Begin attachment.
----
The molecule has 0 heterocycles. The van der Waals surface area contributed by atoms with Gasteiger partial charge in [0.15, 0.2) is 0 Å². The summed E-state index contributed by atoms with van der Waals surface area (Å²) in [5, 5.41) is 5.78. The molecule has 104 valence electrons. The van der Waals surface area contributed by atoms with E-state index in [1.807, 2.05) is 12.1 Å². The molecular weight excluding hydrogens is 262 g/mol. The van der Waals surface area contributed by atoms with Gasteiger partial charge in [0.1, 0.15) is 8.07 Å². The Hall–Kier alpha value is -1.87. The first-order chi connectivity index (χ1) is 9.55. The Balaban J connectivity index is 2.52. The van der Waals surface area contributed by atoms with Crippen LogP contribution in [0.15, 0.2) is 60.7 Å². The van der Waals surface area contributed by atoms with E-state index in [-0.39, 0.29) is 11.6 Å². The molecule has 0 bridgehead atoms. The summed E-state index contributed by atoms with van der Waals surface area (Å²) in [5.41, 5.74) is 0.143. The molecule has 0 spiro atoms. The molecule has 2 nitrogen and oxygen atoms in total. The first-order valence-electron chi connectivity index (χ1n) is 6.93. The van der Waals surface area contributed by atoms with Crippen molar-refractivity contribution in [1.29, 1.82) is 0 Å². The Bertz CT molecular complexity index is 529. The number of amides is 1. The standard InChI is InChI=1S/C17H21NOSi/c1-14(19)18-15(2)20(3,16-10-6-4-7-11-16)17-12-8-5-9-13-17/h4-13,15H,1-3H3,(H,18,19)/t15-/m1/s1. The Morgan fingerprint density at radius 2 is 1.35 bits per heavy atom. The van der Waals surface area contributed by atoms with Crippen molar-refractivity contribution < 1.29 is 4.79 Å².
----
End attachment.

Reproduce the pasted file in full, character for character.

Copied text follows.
The molecule has 0 heterocycles. The van der Waals surface area contributed by atoms with Gasteiger partial charge in [0.15, 0.2) is 0 Å². The summed E-state index contributed by atoms with van der Waals surface area (Å²) in [5, 5.41) is 5.78. The molecule has 104 valence electrons. The van der Waals surface area contributed by atoms with E-state index in [1.807, 2.05) is 12.1 Å². The molecular weight excluding hydrogens is 262 g/mol. The van der Waals surface area contributed by atoms with Gasteiger partial charge in [0.1, 0.15) is 8.07 Å². The Hall–Kier alpha value is -1.87. The first-order chi connectivity index (χ1) is 9.55. The Balaban J connectivity index is 2.52. The van der Waals surface area contributed by atoms with Crippen LogP contribution in [0.15, 0.2) is 60.7 Å². The van der Waals surface area contributed by atoms with E-state index in [-0.39, 0.29) is 11.6 Å². The molecule has 0 bridgehead atoms. The summed E-state index contributed by atoms with van der Waals surface area (Å²) in [5.41, 5.74) is 0.143. The molecule has 0 spiro atoms. The molecule has 2 nitrogen and oxygen atoms in total. The first-order valence-electron chi connectivity index (χ1n) is 6.93. The van der Waals surface area contributed by atoms with Crippen molar-refractivity contribution in [1.29, 1.82) is 0 Å². The Bertz CT molecular complexity index is 529. The number of amides is 1. The standard InChI is InChI=1S/C17H21NOSi/c1-14(19)18-15(2)20(3,16-10-6-4-7-11-16)17-12-8-5-9-13-17/h4-13,15H,1-3H3,(H,18,19)/t15-/m1/s1. The Morgan fingerprint density at radius 2 is 1.35 bits per heavy atom. The van der Waals surface area contributed by atoms with Crippen molar-refractivity contribution < 1.29 is 4.79 Å².